Levi J. North is in the “cold, cold ground.” In paying his last respects to the memory of Frank Pastor, he hastened his own demise. Mr. North will ever be remembered as the first to ever accomplish a somersault on horseback and one of the most finished equestrians the world ever knew. The old gentleman’s latter days were saddened by bitter poverty. Some years since, I wrote for the New York Clipper an extended account of his most brilliant career at home and abroad. It was with much difficulty and only after the most persistent persuasion that I succeeded in securing from his lips the necessary data. He was morbidly sensitive about his reverses and cited the instance of a representative of the Chicago Daily News, who wheedled him out of an interview on the ground that “Chicago readers would be interested in an old residenter.” The Chicago scribler enlarged in detail on Mr. North’s poverty and he was wroth thereafter. Howard or Fontaine of the Herald afterward tried to get from the veteran’s lips the events of his professional career and, although his warm friend, William J. Florence, interceded, the ex-equestrian’s consent could not be obtained.
Mr. North’s recollections of his apprentice days were vivid and complete and he rattled off anecdotes and facts as fast as I could note them down. Of his extraordinary successes in Europe and on his return to New York, he related in glowing and enthusiastic language; but when it came to his more recent days, his memory faltered and he said, “There is not much worth recollecting.” The dates of some of his most recent ventures and his last appearance in New York I had to obtain from others. I read him the manuscript as I completed it and he seemed well pleased with my treatment of the triumphs of his better days.
Frank Queen had long desired a biography of North and I left the manuscript in the charge of Evans (who was then the manager of the Clipper) in the morning on my way down town to attend a meeting of the “Turn Over Club” at the counting room of Dr. James Reilly. On my return to the hotel about three o’clock, I found a note from Evans, saying that Mr. Queen had accepted the biography and the price was waiting for me at the office. It is needless to say that I immediately chartered a Bleecker Street car and rode to Centre and Leonard Streets, returning by the same route with the cash in my pocket. There’s many a pen driver misses Frank Queen. He was a great friend to writers, paid promptly and liberally, and was both friend and patron. Many a time he has paid me money when I was indebted to him. Alas! Queen, the editor, and North, the rider, are numbered with the dead.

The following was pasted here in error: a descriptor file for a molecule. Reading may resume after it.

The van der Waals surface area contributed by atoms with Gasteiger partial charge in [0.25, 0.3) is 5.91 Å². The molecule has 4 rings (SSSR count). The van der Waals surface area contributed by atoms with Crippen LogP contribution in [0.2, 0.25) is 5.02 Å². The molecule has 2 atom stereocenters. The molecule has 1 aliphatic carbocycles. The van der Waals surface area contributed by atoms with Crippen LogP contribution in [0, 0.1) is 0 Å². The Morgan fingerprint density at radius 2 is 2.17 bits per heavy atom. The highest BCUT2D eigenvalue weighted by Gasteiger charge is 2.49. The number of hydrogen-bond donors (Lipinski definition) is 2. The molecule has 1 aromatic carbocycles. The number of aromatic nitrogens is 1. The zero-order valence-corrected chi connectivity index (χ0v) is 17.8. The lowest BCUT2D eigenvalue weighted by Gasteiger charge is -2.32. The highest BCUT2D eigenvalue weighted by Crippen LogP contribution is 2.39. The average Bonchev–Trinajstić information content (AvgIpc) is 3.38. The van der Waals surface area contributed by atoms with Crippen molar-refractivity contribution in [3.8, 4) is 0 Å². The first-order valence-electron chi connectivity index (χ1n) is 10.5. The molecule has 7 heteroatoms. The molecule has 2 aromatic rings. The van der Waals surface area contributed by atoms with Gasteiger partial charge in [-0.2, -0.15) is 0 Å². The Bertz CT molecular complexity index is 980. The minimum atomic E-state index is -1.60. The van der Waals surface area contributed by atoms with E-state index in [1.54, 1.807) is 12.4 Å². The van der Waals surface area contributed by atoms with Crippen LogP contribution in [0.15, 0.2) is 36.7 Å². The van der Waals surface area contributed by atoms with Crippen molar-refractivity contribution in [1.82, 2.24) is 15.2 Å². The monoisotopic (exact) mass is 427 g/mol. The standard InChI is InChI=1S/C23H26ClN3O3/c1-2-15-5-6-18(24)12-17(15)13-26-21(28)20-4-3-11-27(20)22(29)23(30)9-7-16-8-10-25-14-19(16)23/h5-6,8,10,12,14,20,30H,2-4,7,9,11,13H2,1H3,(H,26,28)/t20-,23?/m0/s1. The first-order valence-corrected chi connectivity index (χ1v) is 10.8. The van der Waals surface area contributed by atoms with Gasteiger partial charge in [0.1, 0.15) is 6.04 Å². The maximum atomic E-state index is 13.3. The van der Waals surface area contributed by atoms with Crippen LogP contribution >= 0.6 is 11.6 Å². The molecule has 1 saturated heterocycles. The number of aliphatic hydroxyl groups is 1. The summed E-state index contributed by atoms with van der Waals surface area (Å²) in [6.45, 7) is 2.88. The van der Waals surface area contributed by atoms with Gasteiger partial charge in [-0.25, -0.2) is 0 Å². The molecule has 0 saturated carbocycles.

I have just received a letter from George Loyal in London. His wife, Ella Zuila, is appearing at the Crystal Palace there. She performs but once a day and then in the “centre transept” at five-thirty p.m. I think Loyal’s idea was to do a trapeze act when he went abroad. He writes: “I found that the trapeze was played out here, as there are millions here, good and bad, and some very bad.” Zuila’s opening on the 8th of July was well received and complimented by the management. The daring lady exhibits on a wire 300 feet long, stretched 90 feet above her audience, which is out-Blondining Blondin in his own field. The Loyals will take in some of the other European capitols ere their return.
One of the press associations reports the new deal of the Barnum show, hinted at by us in a late issue of the Journal. As stated and probably with official sanction, James A. Bailey retires and henceforth the title of the show will be Barnum, Cole & Hutchinson. (29) The telegram referred to credits Bailey with the possession of two million dollars. There can be no doubt that Bailey is “well fixed,” as the saying goes; but one million dollars, except in a circus bill, is a good deal of money. Of course, the report says that the Cole show will be merged with the present Barnum show and it is quite certain that it will be in the bills.
The Barnum party have long been courting Cole and the present wedding will not surprise some folks so very much. W. W. Cole possesses many of the qualities that made James A. Bailey a success. Mr. Cole is both a router and an advertiser.